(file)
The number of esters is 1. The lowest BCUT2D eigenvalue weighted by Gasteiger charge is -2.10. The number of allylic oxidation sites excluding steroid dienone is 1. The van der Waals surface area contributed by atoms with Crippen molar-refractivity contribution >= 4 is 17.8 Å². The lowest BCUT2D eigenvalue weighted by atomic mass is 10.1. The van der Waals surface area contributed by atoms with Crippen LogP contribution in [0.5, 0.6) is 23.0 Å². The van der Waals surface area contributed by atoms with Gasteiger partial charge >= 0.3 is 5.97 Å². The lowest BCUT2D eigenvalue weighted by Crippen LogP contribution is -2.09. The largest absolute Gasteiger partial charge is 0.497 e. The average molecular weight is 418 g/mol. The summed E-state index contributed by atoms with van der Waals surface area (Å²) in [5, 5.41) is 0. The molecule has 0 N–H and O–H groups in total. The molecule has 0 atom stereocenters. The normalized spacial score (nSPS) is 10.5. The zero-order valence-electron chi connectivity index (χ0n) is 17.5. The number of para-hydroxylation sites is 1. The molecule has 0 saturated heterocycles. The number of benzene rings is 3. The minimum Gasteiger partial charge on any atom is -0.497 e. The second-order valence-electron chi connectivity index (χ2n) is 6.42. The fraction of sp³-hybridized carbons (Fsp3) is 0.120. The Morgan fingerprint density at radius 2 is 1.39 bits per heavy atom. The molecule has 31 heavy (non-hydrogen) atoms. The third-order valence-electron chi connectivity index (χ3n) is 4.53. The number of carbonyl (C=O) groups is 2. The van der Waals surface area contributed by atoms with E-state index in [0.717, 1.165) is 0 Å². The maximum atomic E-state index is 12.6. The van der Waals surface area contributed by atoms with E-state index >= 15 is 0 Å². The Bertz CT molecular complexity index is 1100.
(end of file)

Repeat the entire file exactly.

The number of esters is 1. The lowest BCUT2D eigenvalue weighted by Gasteiger charge is -2.10. The number of allylic oxidation sites excluding steroid dienone is 1. The van der Waals surface area contributed by atoms with Crippen molar-refractivity contribution >= 4 is 17.8 Å². The lowest BCUT2D eigenvalue weighted by atomic mass is 10.1. The van der Waals surface area contributed by atoms with Crippen LogP contribution in [0.5, 0.6) is 23.0 Å². The van der Waals surface area contributed by atoms with Gasteiger partial charge >= 0.3 is 5.97 Å². The lowest BCUT2D eigenvalue weighted by Crippen LogP contribution is -2.09. The largest absolute Gasteiger partial charge is 0.497 e. The average molecular weight is 418 g/mol. The summed E-state index contributed by atoms with van der Waals surface area (Å²) in [5, 5.41) is 0. The molecule has 0 N–H and O–H groups in total. The molecule has 0 atom stereocenters. The normalized spacial score (nSPS) is 10.5. The zero-order valence-electron chi connectivity index (χ0n) is 17.5. The number of para-hydroxylation sites is 1. The molecule has 0 saturated heterocycles. The number of benzene rings is 3. The minimum Gasteiger partial charge on any atom is -0.497 e. The second-order valence-electron chi connectivity index (χ2n) is 6.42. The fraction of sp³-hybridized carbons (Fsp3) is 0.120. The Morgan fingerprint density at radius 2 is 1.39 bits per heavy atom. The molecule has 31 heavy (non-hydrogen) atoms. The third-order valence-electron chi connectivity index (χ3n) is 4.53. The number of carbonyl (C=O) groups is 2. The van der Waals surface area contributed by atoms with E-state index in [0.717, 1.165) is 0 Å². The maximum atomic E-state index is 12.6. The van der Waals surface area contributed by atoms with E-state index >= 15 is 0 Å². The Bertz CT molecular complexity index is 1100.